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Benjamin Lyon Smith
The Millennial Harbinger Abridged (1902)



R E L I G I O N   A N D   C H R I S T I A N I T Y.

      The Harbinger of 1835, page 154, et seq., contained:


      Preparatory to our new series on the reasons of our faith and hope in God, we present our readers a brief view of Mahometanism, Judaism, and Christianity, as at present existing in the world.

[A. C.]      


      Mahometanism, or Islamism, is the religion founded upon the Koran of Mahomet. It may be considered a mixture of Judaism and Christianity, with some fanciful embellishments. Mahometans are divided into two sects, those of Omar and Ali. The former prevails in Turkey and Arabia, the latter in Persia. There is a fixed hostility between these two divisions of Mahometan faith. Absurd, false, and sensual as is this religion, it yet exerts its influence over at least 100,000,000 of people, among whom are the inhabitants of Turkey, Arabia, Persia, Tartary, and the northern and eastern parts of Africa. There is reason to believe, however, that the Mahometan religion, at the present time, is rapidly declining with the decline of power in those nations who have hitherto sustained it.

      This vast company of religious professors take their name from Mahomet, who was born at Mecca, a city in Arabia Felix, in 571. The circumstances of Mahomet's early life were such as presented no flattering prospects of grandeur, and no probable views of ambition to his future life. He was illiterate, obscure, and very poor, till he married Cadigha, a widow of considerable property, for whom he had acted, for a number of years, as a mercantile agent, so much to her satisfaction, that she in return gave him the command of her property and person. This alliance, which took place in the 25th year of his age, raised him to an equality with the richest citizens in Mecca, and laid the foundation of his future fortune; and from this period, it is supposed, he began to meditate those schemes which raised him to eminence and power.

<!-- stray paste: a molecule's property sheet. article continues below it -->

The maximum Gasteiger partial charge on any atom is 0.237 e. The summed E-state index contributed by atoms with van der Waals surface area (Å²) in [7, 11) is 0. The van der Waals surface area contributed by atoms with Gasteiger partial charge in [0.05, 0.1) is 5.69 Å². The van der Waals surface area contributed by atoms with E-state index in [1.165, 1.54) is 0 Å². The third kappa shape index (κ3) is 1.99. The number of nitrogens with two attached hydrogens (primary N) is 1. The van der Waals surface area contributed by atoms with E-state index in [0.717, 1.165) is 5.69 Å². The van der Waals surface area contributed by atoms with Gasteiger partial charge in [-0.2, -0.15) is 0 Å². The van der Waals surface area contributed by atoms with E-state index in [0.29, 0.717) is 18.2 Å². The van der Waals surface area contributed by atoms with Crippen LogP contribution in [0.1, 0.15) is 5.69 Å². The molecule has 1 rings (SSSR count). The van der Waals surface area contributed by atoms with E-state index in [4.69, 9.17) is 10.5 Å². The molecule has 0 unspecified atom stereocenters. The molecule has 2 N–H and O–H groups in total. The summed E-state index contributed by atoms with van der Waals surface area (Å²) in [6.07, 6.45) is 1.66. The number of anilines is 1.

Character of Mahomet.--This is differently represented by different writers. His followers of course consider him as the model of perfection, and as superior to all other men who ever lived upon the earth; as the chosen and favored instrument of God for the greatest good to mankind. Some describe him as a man of the most consummate [289] policy, and possessing the most fertile genius for fixing on auxiliaries for the accomplishment of his ambitious designs. Others represent him as a wild enthusiast, whose claims to celestial visions were like those of many hair-brained pretenders whose schemes have fallen into oblivion, for the want of those favorable conjunctures which led on the Arabian Prophet to authority and fame. Mahomet was undoubtedly a man of penetration and sagacity, and was thoroughly versed in all the arts of insinuation and intrigue. He made a fine personal appearance, and was fond of being thought to look like Abraham; was liberal to the poor, courteous to his equals, and condescending to his inferiors. He is said to have been a person of few words, of an equal, cheerful temper, and very pleasant and familiar to his friends. As to learning, he had none, but this he turned to a useful account, by insisting that the writings he produced as revelations from God, could not possibly be a forgery of his own. And his followers, also, instead of being ashamed of their master's ignorance of literature, gloried in it as an evident proof of his divine mission, and scrupled not to call him the illiterate Prophet.